The book of Jeremiah describes a mysterious tribe with many seemingly Nabatean customs. Could the Rechabites have been Nabateans?

Rekhab’s Children?

An entire chapter of Jeremiah (35) is devoted to the story of the descendants of Jehonadab son of Rekhab, a leader of Israelite king Jehu’s purge of idolators. It tells of their unusual customs and nomadic lifestyle:

But they said, “We will drink no wine, for Jehonadab son of Rekhab our father  commanded us, saying, ‘Ye shall drink no wine, neither ye, nor your sons forever. Neither shall ye build a house, or sow seed, or plant vineyard, or have any, but all your days ye shall dwell in tents, that ye may live many days in the land where ye be strangers.’” (vv. 6–7)

Jehonadab’s progeny obeyed his command to the last detail, whereas the Israelites constantly rebelled against God’s will. As a result, Jeremiah promised, “Jehonadab son of Rekhab shall not lack a man to stand before Me forever” (vv. 17–19).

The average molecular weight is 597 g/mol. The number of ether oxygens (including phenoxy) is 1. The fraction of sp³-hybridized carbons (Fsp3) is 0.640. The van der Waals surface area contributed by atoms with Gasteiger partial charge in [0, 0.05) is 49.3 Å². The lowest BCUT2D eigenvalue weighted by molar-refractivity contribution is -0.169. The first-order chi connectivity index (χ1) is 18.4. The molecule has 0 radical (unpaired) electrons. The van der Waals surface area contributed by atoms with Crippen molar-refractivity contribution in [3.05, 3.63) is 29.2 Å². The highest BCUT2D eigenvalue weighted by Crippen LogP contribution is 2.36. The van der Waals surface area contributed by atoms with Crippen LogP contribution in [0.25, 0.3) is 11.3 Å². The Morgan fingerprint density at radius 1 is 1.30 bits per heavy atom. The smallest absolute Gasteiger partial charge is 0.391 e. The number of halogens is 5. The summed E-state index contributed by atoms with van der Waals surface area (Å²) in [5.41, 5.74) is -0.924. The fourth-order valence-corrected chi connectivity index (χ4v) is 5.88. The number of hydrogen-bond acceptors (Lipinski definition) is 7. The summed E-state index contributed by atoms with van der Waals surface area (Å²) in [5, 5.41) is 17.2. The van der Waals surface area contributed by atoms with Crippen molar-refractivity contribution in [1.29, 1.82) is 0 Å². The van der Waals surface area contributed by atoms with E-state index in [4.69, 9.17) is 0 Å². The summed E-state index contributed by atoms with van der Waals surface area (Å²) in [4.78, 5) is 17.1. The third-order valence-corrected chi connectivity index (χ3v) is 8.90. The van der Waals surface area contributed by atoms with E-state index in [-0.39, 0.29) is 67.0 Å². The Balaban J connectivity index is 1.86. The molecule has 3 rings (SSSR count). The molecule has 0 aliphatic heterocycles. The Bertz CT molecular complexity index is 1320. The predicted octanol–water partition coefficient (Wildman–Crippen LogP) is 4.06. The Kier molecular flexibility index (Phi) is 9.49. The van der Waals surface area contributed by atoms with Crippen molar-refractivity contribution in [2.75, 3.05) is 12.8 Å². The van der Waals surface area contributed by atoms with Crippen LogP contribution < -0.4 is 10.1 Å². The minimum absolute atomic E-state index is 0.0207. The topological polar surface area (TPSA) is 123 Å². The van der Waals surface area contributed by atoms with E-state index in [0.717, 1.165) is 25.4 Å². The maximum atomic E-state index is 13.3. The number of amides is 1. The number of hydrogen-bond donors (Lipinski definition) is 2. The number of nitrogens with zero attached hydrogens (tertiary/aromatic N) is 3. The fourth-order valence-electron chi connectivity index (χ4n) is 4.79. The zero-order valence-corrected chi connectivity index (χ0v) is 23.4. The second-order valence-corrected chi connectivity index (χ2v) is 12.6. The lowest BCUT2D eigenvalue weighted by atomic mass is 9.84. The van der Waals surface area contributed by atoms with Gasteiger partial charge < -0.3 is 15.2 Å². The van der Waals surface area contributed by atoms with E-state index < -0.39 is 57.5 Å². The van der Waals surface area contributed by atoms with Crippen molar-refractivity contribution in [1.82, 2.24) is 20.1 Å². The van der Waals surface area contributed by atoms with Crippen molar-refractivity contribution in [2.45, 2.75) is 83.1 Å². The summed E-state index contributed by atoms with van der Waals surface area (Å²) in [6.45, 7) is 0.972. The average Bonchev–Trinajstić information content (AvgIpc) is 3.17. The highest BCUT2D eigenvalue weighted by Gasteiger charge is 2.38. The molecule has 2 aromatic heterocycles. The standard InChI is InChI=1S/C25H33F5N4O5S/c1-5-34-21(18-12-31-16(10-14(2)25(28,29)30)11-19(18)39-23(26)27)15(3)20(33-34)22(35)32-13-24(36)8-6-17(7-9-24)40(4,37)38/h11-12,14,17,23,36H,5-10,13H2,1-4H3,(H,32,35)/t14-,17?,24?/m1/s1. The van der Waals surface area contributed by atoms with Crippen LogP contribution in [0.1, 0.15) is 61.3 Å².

Diodorus of Sicily was one of the few ancient historians to mention the Nabateans. Writing in the first century BCE, he noted their nomadic lifestyle, lack of agriculture, and abstinence from wine. His description is very similar to the biblical account of the sons of Jehonadab son of Rekhab, causing some researchers to identify the Rekhabites as ancestors of the Nabateans. In fact, the talmudic sages trace Jehonadab to the desert-dwelling Jethro, Moses’ father-in-law, whose native Midian encompassed the northwest Sinai Peninsula.

Of course there’s no conclusive evidence of any such connection, but if the Nabateans were indeed Rekhabites, Jeremiah’s prophecy that some would always remain could be said to have been fulfilled. The Nabateans, after all, were never wiped out or destroyed; they simply assimilated.